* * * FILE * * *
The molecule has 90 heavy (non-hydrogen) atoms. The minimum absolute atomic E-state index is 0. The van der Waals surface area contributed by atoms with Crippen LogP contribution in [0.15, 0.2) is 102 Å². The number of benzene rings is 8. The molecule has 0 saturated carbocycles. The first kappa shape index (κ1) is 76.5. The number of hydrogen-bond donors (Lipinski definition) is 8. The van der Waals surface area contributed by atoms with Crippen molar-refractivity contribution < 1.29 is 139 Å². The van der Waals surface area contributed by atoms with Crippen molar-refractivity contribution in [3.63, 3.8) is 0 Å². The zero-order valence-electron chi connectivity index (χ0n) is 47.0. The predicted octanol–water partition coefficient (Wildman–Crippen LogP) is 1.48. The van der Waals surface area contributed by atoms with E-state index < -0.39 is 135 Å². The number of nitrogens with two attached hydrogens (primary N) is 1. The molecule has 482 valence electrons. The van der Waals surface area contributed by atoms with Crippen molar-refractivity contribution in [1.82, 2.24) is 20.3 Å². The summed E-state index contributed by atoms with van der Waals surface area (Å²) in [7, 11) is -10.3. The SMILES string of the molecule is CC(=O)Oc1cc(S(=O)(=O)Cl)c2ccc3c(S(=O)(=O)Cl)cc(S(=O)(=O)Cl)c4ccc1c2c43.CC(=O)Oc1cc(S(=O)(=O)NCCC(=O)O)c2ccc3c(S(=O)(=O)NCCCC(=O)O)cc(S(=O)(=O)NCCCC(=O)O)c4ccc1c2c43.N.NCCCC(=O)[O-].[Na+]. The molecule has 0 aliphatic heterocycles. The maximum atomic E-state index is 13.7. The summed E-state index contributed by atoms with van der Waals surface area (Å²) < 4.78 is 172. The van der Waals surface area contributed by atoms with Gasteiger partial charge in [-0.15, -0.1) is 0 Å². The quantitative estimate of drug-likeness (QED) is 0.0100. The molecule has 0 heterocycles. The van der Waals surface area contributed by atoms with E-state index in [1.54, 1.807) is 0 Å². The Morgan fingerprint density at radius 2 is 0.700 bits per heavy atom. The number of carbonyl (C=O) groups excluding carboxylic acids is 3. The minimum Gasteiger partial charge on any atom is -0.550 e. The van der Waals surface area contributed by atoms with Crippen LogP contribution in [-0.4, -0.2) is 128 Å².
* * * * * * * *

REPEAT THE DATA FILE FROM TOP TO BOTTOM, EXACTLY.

The molecule has 90 heavy (non-hydrogen) atoms. The minimum absolute atomic E-state index is 0. The van der Waals surface area contributed by atoms with Crippen LogP contribution in [0.15, 0.2) is 102 Å². The number of benzene rings is 8. The molecule has 0 saturated carbocycles. The first kappa shape index (κ1) is 76.5. The number of hydrogen-bond donors (Lipinski definition) is 8. The van der Waals surface area contributed by atoms with Crippen molar-refractivity contribution < 1.29 is 139 Å². The van der Waals surface area contributed by atoms with Crippen molar-refractivity contribution in [3.63, 3.8) is 0 Å². The zero-order valence-electron chi connectivity index (χ0n) is 47.0. The predicted octanol–water partition coefficient (Wildman–Crippen LogP) is 1.48. The van der Waals surface area contributed by atoms with E-state index < -0.39 is 135 Å². The number of nitrogens with two attached hydrogens (primary N) is 1. The molecule has 482 valence electrons. The van der Waals surface area contributed by atoms with Crippen molar-refractivity contribution in [1.82, 2.24) is 20.3 Å². The summed E-state index contributed by atoms with van der Waals surface area (Å²) in [7, 11) is -10.3. The SMILES string of the molecule is CC(=O)Oc1cc(S(=O)(=O)Cl)c2ccc3c(S(=O)(=O)Cl)cc(S(=O)(=O)Cl)c4ccc1c2c43.CC(=O)Oc1cc(S(=O)(=O)NCCC(=O)O)c2ccc3c(S(=O)(=O)NCCCC(=O)O)cc(S(=O)(=O)NCCCC(=O)O)c4ccc1c2c43.N.NCCCC(=O)[O-].[Na+]. The molecule has 0 aliphatic heterocycles. The maximum atomic E-state index is 13.7. The summed E-state index contributed by atoms with van der Waals surface area (Å²) < 4.78 is 172. The van der Waals surface area contributed by atoms with Gasteiger partial charge in [-0.15, -0.1) is 0 Å². The quantitative estimate of drug-likeness (QED) is 0.0100. The molecule has 0 heterocycles. The van der Waals surface area contributed by atoms with E-state index in [1.54, 1.807) is 0 Å². The Morgan fingerprint density at radius 2 is 0.700 bits per heavy atom. The number of carbonyl (C=O) groups excluding carboxylic acids is 3. The minimum Gasteiger partial charge on any atom is -0.550 e. The van der Waals surface area contributed by atoms with Crippen LogP contribution in [-0.4, -0.2) is 128 Å².